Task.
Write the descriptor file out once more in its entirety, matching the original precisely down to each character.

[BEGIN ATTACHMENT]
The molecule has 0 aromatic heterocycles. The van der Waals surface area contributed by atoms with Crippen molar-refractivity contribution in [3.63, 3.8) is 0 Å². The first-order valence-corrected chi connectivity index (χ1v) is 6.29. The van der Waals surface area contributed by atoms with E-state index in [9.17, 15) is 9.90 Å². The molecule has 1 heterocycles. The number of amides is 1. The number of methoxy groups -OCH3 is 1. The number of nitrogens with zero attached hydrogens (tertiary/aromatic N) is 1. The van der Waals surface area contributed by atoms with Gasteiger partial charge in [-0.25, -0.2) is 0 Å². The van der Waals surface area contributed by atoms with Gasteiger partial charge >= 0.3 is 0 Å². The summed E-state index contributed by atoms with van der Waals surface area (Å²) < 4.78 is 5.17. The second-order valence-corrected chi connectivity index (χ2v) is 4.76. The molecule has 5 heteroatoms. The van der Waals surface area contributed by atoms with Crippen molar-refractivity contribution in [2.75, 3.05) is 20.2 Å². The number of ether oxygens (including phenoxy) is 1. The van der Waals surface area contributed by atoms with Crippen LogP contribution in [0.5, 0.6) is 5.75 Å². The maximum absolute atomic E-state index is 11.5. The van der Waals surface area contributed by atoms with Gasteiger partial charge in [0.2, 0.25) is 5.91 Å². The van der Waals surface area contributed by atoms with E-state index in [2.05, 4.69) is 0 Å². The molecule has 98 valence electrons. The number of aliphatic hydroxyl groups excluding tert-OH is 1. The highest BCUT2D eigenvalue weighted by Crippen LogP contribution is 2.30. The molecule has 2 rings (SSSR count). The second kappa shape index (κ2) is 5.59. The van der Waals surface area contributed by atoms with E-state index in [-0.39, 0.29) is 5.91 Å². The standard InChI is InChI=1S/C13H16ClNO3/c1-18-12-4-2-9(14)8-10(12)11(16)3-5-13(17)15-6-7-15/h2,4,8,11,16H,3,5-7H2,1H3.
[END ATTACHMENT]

The molecule has 0 aromatic heterocycles. The van der Waals surface area contributed by atoms with Crippen molar-refractivity contribution in [3.63, 3.8) is 0 Å². The first-order valence-corrected chi connectivity index (χ1v) is 6.29. The van der Waals surface area contributed by atoms with E-state index in [9.17, 15) is 9.90 Å². The molecule has 1 heterocycles. The number of amides is 1. The number of methoxy groups -OCH3 is 1. The number of nitrogens with zero attached hydrogens (tertiary/aromatic N) is 1. The van der Waals surface area contributed by atoms with Gasteiger partial charge in [-0.25, -0.2) is 0 Å². The van der Waals surface area contributed by atoms with Gasteiger partial charge >= 0.3 is 0 Å². The summed E-state index contributed by atoms with van der Waals surface area (Å²) < 4.78 is 5.17. The second-order valence-corrected chi connectivity index (χ2v) is 4.76. The molecule has 5 heteroatoms. The van der Waals surface area contributed by atoms with Crippen molar-refractivity contribution in [2.75, 3.05) is 20.2 Å². The number of ether oxygens (including phenoxy) is 1. The van der Waals surface area contributed by atoms with Crippen LogP contribution in [0.5, 0.6) is 5.75 Å². The maximum absolute atomic E-state index is 11.5. The van der Waals surface area contributed by atoms with Gasteiger partial charge in [0.2, 0.25) is 5.91 Å². The van der Waals surface area contributed by atoms with E-state index in [2.05, 4.69) is 0 Å². The molecule has 98 valence electrons. The number of aliphatic hydroxyl groups excluding tert-OH is 1. The highest BCUT2D eigenvalue weighted by Crippen LogP contribution is 2.30. The molecule has 2 rings (SSSR count). The second kappa shape index (κ2) is 5.59. The van der Waals surface area contributed by atoms with E-state index in [-0.39, 0.29) is 5.91 Å². The standard InChI is InChI=1S/C13H16ClNO3/c1-18-12-4-2-9(14)8-10(12)11(16)3-5-13(17)15-6-7-15/h2,4,8,11,16H,3,5-7H2,1H3.